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Futures players visit Boys & Girls Club

Futures players visit Boys & Girls Club

PITTSBURGH -- Kids at the Shadyside Boys & Girls Club couldn't believe their eyes on Saturday afternoon -- but suddenly, standing right there in their own club, wearing All-Star Futures jerseys, were two professional baseball players.

Neil Walker, a catcher for Pittsburgh's Class A-Advanced Lynchburg Hillcats, and Gio Gonzalez, a pitcher for the Double-A Reading Phillies, stopped by the club to help out with an All-Star Week renovation project, organized by Major League Baseball and The Frank Foundation's Magical Builders initiative.

The kids thought it was all just too good to be true. But once it sunk in, they were clamoring for autographs and a chance to talk with the players.

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Christian Lowe, 14, said he was excited to meet the players because "they might be big one day."

"I didn't think they were [really] coming," said Lowe. "I was suprised when they came here -- I liked it when they came out for autographs."

As Walker was touring the club he stopped and said hello to a group of beaming young girls. After he chatted with them, and as he was walking away, one of the girls reached out and lightly grabbed his jersey. She then turned and whispered to her friends, "I touched him!"

Gonzalez, 20, and Walker, 20, gave hugs and high-fives all around as they talked with the boys and girls, posed for photos and signed autographs for every child that wanted one -- and in some cases, two, or three or more autographs each. They signed everything from T-shirts, to baseballs, softballs, bats, gloves, and even socks and shoes.

Trevon Page, 8, said when players arrived he thought, "Oh my God, I can't believe I'm seeing real Pirates."

Page got the most autographs of all the kids, as he went back several times to each player. As he held his prized T-shirt, he said he wanted to get the signatures "because they're somebody special to me."

The players also picked up some paintbrushes and rollers and pitched in on some of the wall painting projects around the club. They were excited to work with the kids and get involved in the renovation.

As part of the MLB and Magical Builders' project, the club will receive a complete interior painting, renovated bathrooms, windows, lighting, baseboards, ceiling tiles, upgraded heating and air conditioning, an improved arts and crafts room and many other interior touch-up projects.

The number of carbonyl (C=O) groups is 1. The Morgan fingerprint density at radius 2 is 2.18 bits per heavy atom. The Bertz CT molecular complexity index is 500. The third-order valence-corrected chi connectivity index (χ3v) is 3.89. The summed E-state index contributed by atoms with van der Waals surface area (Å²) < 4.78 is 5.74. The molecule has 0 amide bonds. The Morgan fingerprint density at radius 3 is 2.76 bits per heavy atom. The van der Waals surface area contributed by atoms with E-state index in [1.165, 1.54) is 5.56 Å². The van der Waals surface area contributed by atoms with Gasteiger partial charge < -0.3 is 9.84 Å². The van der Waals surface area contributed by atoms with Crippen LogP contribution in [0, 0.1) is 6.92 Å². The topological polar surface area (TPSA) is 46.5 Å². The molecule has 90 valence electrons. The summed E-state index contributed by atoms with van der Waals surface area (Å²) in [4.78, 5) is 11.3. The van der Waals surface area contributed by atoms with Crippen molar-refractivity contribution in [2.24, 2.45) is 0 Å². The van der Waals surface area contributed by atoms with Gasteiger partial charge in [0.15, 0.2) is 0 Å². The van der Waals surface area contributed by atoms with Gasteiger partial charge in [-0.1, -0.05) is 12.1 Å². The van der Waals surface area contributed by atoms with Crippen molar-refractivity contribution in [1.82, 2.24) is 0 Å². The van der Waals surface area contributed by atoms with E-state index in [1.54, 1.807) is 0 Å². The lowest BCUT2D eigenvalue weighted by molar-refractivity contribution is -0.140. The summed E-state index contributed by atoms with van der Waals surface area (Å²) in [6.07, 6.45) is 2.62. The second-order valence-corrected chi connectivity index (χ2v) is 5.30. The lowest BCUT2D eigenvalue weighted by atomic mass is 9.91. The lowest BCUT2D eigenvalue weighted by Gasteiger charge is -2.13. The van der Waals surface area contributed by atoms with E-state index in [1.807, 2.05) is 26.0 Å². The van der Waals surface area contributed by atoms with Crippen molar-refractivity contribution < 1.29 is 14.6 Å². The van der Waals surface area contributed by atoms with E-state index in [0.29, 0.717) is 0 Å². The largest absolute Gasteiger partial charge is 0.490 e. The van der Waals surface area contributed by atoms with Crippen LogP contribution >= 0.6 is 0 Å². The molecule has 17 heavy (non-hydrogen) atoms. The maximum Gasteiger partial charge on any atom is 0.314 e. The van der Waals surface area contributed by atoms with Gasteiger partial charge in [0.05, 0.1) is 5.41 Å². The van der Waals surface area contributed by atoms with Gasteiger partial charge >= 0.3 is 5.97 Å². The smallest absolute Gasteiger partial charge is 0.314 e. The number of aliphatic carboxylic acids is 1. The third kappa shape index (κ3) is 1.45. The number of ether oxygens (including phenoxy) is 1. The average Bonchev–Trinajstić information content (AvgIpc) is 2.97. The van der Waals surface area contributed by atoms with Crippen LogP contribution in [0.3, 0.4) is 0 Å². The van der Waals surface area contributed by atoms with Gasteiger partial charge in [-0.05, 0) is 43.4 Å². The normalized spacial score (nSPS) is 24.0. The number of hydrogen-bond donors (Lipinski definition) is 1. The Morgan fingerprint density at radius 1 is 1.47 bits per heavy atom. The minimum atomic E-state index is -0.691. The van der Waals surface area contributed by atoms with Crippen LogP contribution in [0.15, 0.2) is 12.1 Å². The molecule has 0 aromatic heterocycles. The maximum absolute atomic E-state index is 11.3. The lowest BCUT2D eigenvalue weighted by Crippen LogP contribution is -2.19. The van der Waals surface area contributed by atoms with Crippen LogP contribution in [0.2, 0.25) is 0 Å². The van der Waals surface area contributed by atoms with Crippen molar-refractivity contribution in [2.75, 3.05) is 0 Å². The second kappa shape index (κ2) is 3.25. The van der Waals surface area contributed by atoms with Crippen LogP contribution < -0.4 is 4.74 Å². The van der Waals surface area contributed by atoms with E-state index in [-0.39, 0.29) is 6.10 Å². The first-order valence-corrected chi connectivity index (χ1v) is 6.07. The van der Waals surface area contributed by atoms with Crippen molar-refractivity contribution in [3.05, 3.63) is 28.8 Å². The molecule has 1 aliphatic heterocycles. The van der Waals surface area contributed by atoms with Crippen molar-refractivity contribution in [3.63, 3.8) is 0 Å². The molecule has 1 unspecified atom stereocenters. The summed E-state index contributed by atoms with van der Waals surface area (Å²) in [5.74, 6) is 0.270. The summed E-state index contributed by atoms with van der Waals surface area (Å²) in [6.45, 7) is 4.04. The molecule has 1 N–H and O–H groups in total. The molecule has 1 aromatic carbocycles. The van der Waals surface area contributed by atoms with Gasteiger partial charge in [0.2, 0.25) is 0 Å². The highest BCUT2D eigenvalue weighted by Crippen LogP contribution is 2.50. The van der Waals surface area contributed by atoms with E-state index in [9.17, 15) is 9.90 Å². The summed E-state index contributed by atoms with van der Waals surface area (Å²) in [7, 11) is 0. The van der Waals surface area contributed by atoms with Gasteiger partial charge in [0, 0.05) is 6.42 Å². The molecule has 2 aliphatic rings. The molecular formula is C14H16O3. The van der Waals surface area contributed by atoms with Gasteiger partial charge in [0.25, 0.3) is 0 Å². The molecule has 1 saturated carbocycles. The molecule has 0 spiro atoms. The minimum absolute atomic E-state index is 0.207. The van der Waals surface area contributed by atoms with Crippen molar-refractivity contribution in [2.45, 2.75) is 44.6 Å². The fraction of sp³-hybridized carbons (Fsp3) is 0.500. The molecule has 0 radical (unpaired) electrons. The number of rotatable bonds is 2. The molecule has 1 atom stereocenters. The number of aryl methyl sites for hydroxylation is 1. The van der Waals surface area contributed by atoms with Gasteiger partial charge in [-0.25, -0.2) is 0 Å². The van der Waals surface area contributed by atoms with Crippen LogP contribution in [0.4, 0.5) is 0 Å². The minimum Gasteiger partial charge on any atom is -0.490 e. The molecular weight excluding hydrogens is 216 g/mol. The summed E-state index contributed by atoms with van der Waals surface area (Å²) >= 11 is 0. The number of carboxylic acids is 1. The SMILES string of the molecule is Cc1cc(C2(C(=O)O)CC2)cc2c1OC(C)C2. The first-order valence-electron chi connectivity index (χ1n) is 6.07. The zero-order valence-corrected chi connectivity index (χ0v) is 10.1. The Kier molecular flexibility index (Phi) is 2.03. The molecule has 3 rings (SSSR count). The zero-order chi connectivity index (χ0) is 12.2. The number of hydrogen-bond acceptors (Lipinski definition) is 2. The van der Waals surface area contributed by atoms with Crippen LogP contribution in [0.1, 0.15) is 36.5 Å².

"I'm excited about this, this has always been like a dream for me -- helping out in the community, helping out other communities, keeping it going and building from scratch," said Gonzalez. "[Walker and I] are just glad to join in and lend a helping hand."

Gonzalez enjoyed playing with the kids while they were painting. He took turns lifting the kids up so they could paint the higher spots on the walls, which made them burst into fits of laughter.

At one point, Gonzalez lifted a young boy up to paint and when he set him down, the boy's sneakers accidentally landed right into a container of bright yellow paint. Gonzalez helped the boy wipe the paint off his shoes, and later discreetly handed Magical Builders' Christy Frank a handful of money so he could buy new sneakers.

The kids were excited to have the players there and followed them all around the club and then even outside to their cars as they were leaving, for just one more autograph, one more photo or to tell them one last story.

The players seemed to thoroughly enjoy themselves and their time with the kids at the club.

"To come here and see the smiles on the kids' faces and see how much fun they're having, you kind of take it for granted, you don't realize how much they look up to professional athletes," said Walker. "It's something you cherish -- you hope you made a kid's day, and you hope you made a difference."

Christie Cowles is a reporter for MLB.com. This story was not subject to the approval of Major League Baseball or its clubs.

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